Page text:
Santa surprises Chicago girl, 6, who was wounded in a shooting that killed her sister: ‘I love her’
“The look on her face was priceless,” Aubrey Broughton’s dad said. “She’s so happy. I know she can’t wait to get home and open up everything.”
Aubrey Broughton’s sixth Christmas Eve started in a curious way: sitting in a van with her parents in the parking lot of the Chicago Police Department’s 5th District station in Pullman.
“What’s going on?” she kept asking her mom and dad, Danielle and Michael.
They told her the family was making a quick stop on their way to McDonald’s. A few minutes turned into 10, then 20.
Then, the long wait proved worth it. In came Santa Claus on his sleigh, OK, a horse-drawn carriage, with toys in tow — literally in tow, carried on the back of two tow trucks playing Christmas music.
Aubrey’s face lit up when she saw the man in red, her mask unable to hide her smile. When the sleigh pulled up, she walked up to Santa and gave him a high-five. Saint Nick asked whether she’d been naughty or nice this year, and Aubrey whispered “nice,” then began digging through her new toys.
In a very trying year, it was just what Aubrey and her parents needed. In August, Aubrey’s older sister Serenity Broughton, 7, was killed in a shooting outside their grandma’s house on the Northwest Side. Aubrey was wounded but survived.
Aireon Luster, 24, later was arrested and has been charged with first-degree murder and attempted murder in the shooting, which happened in an alley in the 6200 block of West Grand Avenue as the girls’ mother was getting them into their car.
“The look on her face was priceless,” Michael Broughton said after Santa’s business was over. “She’s so happy. I know she can’t wait to get home and open up everything. I’m not getting any sleep: She’s going to be up all night.
“Every day is different,” he said of the grieving process the past few months. “All she ever says is, ‘I miss my sister so much.’ They were so close. And the memories I have of that day, there are certain things that trigger me.”
Danielle Broughton said she tries to mourn when Aubrey is in school or asleep, so she can be strong for her daughter and help her deal with the loss of her sister.
“Every day is still a struggle,” she said. “But I stand strong because I still have Aubrey here. In front of her, I’m all smiles and happy and encouraging her to think of positivity about her sister.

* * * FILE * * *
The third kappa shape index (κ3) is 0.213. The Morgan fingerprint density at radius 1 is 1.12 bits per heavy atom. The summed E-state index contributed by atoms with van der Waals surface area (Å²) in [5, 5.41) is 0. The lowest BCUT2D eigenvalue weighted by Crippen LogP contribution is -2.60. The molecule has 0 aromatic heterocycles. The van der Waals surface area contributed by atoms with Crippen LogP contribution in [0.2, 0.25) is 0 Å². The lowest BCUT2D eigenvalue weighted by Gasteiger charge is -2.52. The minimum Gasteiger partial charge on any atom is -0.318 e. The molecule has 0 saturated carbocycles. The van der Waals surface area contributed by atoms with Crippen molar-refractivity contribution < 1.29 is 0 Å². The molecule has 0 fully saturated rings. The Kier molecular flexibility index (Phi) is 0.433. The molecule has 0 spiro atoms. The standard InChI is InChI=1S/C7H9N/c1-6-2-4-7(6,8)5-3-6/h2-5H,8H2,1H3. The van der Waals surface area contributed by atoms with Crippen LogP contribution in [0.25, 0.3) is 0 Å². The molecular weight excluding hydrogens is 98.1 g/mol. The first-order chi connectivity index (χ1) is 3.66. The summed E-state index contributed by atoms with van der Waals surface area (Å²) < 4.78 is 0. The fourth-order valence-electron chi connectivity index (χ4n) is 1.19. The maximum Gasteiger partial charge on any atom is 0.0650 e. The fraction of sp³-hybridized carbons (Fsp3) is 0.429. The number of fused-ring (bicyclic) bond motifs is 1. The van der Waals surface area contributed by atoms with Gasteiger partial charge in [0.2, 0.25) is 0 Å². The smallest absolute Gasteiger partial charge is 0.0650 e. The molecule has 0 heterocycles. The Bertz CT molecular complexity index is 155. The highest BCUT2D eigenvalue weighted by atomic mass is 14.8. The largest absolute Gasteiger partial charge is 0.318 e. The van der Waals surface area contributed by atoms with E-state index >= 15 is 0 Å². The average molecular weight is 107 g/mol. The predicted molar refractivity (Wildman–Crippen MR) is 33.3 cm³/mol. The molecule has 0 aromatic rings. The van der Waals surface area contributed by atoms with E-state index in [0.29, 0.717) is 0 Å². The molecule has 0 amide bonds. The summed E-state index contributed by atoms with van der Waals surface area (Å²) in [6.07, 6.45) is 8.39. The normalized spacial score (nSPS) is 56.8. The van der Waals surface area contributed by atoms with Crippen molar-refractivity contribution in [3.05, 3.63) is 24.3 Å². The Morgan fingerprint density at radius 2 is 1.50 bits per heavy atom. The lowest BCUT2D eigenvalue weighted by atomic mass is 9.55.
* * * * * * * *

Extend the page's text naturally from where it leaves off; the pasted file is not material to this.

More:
“To see her face light up the way it did means the world to me.”
On his days off, Santa goes by the name of Early Walker. He owns a towing company and is the founder of the anti-violence group “I’m Telling, Don’t Shoot.” Walker said he wanted to give Aubrey a positive memory to hold onto from this year.
“We often highlight the violence in the community, but we always forget about the trauma it causes the family, it causes the kids,” he said, as his helpers — the carriage and tow truck drivers — stood by, wearing elf hats.
On her non-gift-delivering days, Santa’s reindeer, Prancer, is a horse named “Money” whose owner, Carrie Johnson, scrapped her Christmas plans at the last minute to make the surprise happen.
“When Early called me, I canceled my Hawaii trip to do this,” Johnson said, standing with a hat and coat on in the windy (but mild for a Chicago Christmas Eve) weather. “My family was already there waiting for me, and they’re, like, ‘Oh, my God, you’re not coming?’ It meant a lot to me to be here and see her happy.”
Holding one of her several new dolls after the commotion calmed, Aubrey said her first thought when she saw the carriage was “my sister. Because I love her.”
Aubrey said she was most excited for her new Barbie. But she tossed Barbie aside and yelled “doll house!” when Santa pulled that toy out.
Johnson held Aubrey up near Money to pet her, but she jumped back — half startled and half laughing — when the horse whinnied.
Her toys packed up, Aubrey didn’t get to go to McDonald’s like she expected. But she got the next best thing: time with her family and a home-cooked meal at grandma’s house.
Plus, of course, her new toys to play with all night.